Bone and Joint Institute

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BMC Geriatrics





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© 2015 McKenna et al. Background: As the demographic of older people continues to grow, health services that support independence among community-dwelling seniors have become increasingly important. Personal Emergency Response Systems (PERS) are medical alert systems, designed to serve as a safety net for seniors living alone. Health care professionals often recommend that seniors in danger of falls or other medical emergencies obtain a PERS. The purpose of the study was to investigate the experience of seniors living with and using a PERS in their daily lives, using a qualitative grounded theory approach. Methods: Five focus groups and 10 semi-structured interviews, with a total of 30 participants, were completed using a grounded theory approach. All participants were PERS subscribers over the age of 80, living alone in a naturally occurring retirement community (NORC) with high health service utilization in a major urban centre in Ontario. Constant comparative analysis was used to develop themes and ultimately a model of why and how seniors obtain and use the PERS. Results: Two core themes, unpredictability and decision-making around PERS activation, emerged as major features of the theoretical model. Being able to get help and the psychological value of PERS informed the context of living with a PERS. Conclusions: A number of theoretical conclusions related to unpredictability and the decision-making process around activating PERS were generated.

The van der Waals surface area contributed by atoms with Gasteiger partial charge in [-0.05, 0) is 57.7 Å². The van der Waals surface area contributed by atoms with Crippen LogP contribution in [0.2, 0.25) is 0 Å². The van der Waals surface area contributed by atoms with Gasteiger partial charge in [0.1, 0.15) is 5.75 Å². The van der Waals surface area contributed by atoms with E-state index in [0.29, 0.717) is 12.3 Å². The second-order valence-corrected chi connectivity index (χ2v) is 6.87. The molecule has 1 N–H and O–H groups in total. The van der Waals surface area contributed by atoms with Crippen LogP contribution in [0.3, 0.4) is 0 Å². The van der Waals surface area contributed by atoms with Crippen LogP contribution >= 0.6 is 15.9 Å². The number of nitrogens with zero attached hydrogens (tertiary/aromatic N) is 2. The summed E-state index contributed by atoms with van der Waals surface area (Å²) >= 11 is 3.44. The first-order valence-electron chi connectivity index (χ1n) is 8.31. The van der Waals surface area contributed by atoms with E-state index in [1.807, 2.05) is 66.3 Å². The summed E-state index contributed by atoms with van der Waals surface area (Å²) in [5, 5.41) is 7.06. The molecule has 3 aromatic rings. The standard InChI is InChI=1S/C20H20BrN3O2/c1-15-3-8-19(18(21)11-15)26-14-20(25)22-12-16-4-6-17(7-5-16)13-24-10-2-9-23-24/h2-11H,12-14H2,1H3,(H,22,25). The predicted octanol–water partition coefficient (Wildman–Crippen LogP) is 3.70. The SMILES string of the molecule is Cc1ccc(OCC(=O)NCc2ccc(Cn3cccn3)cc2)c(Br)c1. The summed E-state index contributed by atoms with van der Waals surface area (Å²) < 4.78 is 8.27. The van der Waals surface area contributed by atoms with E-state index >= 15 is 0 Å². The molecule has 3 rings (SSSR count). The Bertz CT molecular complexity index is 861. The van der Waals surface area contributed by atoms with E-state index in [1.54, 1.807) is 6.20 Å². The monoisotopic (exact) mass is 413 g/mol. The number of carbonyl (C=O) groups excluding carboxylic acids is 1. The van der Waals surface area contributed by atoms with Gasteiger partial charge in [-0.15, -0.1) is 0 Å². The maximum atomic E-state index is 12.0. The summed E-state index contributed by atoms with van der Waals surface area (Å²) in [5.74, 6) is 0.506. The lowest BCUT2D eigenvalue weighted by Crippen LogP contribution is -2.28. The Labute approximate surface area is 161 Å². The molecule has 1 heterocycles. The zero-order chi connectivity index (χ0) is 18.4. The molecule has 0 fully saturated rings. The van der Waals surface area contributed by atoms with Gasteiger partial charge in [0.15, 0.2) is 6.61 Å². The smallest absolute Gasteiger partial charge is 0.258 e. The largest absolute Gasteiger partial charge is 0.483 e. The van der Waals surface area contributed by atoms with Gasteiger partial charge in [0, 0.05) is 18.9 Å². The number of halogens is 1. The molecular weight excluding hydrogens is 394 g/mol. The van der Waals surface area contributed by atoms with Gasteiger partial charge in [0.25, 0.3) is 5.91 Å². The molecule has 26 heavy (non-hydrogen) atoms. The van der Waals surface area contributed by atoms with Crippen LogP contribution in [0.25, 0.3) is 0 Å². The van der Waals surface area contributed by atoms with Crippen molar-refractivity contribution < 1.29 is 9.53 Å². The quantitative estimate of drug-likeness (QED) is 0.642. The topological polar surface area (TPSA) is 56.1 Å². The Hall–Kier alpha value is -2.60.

© 2015 McKenna et al. This is an Open Access article distributed under the terms of the Creative Commons Attribution License (, which permits unrestricted use, distribution, and reproduction in any medium, provided the original work is properly credited. The Creative Commons Public Domain Dedication waiver( applies to the data made available in this article, unless otherwise stated

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Creative Commons Attribution 4.0 License
This work is licensed under a Creative Commons Attribution 4.0 License.

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